The recent Rushdie episode has raised some vital points regarding freedom of speech and expression, which need to be seriously addressed. I am submitting five points for consideration on the topic.
1. No freedom can be absolute: In a democracy freedom of speech is a valuable individual right. For progress there must be freedom to speak, freedom to write, freedom to criticize, and freedom to dissent. Unless there is freedom ideas cannot grow, and in the transition period that India and other under-developed countries are going through, modern ideas are extremely important.
But since man is a social being, he cannot be permitted to exercise this freedom in a manner which may damage society (see Rousseau: The Social Contract). It is for this reason that Article 19 (1) (a) of the Indian Constitution, which grants freedom of speech and expression (which has been interpreted by our Supreme Court to include freedom of the press) to all citizens, has been made subject to Article 19(2) which says that the right granted by Article 19(1)(a) is subject to reasonable restrictions in the interest of the security of the State, public order, decency, morality, etc.
The individual’s freedom of speech has, therefore, to be harmonized with the public interest. In other words, a balance has to be struck between the two. Where to strike the balance is, therefore, a question of crucial importance. This then takes us to my second point.
2. Freedom is relative: In considering where to strike a balance one cannot consider the matter in the abstract but in the specific historical context.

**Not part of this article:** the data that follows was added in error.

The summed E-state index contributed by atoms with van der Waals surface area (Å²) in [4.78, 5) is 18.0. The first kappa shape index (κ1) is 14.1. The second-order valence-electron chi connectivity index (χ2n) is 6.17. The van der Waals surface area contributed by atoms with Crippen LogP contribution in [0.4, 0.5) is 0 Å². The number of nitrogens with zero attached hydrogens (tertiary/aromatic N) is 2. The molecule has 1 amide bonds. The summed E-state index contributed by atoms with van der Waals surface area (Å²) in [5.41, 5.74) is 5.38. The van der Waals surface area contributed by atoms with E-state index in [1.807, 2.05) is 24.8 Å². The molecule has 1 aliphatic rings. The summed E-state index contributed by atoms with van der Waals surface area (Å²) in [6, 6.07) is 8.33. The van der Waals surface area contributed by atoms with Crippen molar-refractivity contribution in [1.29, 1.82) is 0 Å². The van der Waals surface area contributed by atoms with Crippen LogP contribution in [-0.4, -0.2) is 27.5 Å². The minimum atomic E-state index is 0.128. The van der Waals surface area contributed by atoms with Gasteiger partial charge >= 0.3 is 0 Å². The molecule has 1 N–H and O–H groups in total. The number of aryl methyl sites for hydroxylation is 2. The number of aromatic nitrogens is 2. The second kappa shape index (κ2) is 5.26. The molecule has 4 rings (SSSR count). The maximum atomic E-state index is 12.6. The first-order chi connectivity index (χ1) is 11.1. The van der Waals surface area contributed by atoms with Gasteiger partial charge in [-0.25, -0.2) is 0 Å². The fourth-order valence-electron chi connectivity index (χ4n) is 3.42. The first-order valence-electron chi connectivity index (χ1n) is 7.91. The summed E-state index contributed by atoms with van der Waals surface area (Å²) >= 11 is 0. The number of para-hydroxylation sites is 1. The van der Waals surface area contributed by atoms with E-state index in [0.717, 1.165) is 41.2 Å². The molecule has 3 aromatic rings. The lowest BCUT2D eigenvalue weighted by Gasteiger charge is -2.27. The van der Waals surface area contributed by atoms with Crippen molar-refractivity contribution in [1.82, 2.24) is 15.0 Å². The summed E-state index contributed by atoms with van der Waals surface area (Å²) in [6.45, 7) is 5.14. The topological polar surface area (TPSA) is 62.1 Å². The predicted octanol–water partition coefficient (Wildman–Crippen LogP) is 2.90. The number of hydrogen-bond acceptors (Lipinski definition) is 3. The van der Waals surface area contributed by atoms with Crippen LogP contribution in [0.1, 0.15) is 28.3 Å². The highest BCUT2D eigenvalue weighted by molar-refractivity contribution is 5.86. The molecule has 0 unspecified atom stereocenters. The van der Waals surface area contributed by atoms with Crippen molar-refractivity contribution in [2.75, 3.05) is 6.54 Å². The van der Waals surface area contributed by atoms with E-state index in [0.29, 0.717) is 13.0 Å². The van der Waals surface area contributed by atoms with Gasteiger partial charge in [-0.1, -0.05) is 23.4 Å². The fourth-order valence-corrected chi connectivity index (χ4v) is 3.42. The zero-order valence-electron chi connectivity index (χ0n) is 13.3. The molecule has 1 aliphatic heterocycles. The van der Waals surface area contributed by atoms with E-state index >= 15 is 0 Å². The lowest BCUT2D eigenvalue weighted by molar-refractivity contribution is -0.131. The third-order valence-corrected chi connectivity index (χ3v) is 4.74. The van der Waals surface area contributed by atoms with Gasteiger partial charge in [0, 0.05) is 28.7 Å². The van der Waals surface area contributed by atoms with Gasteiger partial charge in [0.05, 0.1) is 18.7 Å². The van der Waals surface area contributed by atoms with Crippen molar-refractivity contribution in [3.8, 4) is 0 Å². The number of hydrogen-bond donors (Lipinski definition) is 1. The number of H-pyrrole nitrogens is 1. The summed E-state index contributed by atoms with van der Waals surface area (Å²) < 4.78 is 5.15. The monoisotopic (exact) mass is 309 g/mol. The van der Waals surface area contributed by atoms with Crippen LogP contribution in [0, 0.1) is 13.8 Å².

For example, portraying Jesus Christ as a gay person may be acceptable in the West today, but to depict religious figures of Hinduism or Islam as gay would be totally unacceptable in India and may probably lead to religious riots and violence. This is because people in India are much more religious than in the West.
Therefore when we consider the Salman Rushdie issue we must keep this point in mind. In ‘Satanic Verses’ Rushdie has certainly attacked, even though by insinuation, Islam and the Prophet. Such sensationalism may have earned Rushdie millions of dollars, but it has deeply hurt Muslim sensitivities.
Some people describe Rushdie as a great writer because he has won the Booker Prize. In this connection, I wish to say that Literature Prizes are often a mystery. To give an example, out of the approximately 100 Nobel Prizes given for Literature till date, nobody even remembers the names of 80 or more winners, whereas many great writers were not given the prize. So winning the Booker Prize, to my mind, proves little. ‘Midnight’s Children’, for which Rushdie got the Booker Prize, is almost unreadable. It is difficult to understand what Rushdie is driving at. So the new criterion for good literature is that it should be unreadable!
3. The Jaipur Literature Festival: This was dominated by the Rushdie issue. There was hardly any good discussion on other writers of India or foreign countries in the 5-day Festival. Rushdie was made into a hero.
One had expected a serious discussion on Indian writers like Kabir, Premchand, Sharat Chandra, Manto, Kazi Nazrul Islam, Ghalib, Faiz, etc. or foreign writers like Dickens, Bernard Shaw, Upton Sinclair, Walt Whitman, Victor Hugo, Flaubert, Balzac, Goethe, Schiller, Tolstoy, Dostoyevsky, Gorki etc. But instead the total focus was on Rushdie. Discussion on good writers was marginalized.
A big hue and cry was raised that freedom of speech was imperiled by banning Rushdie.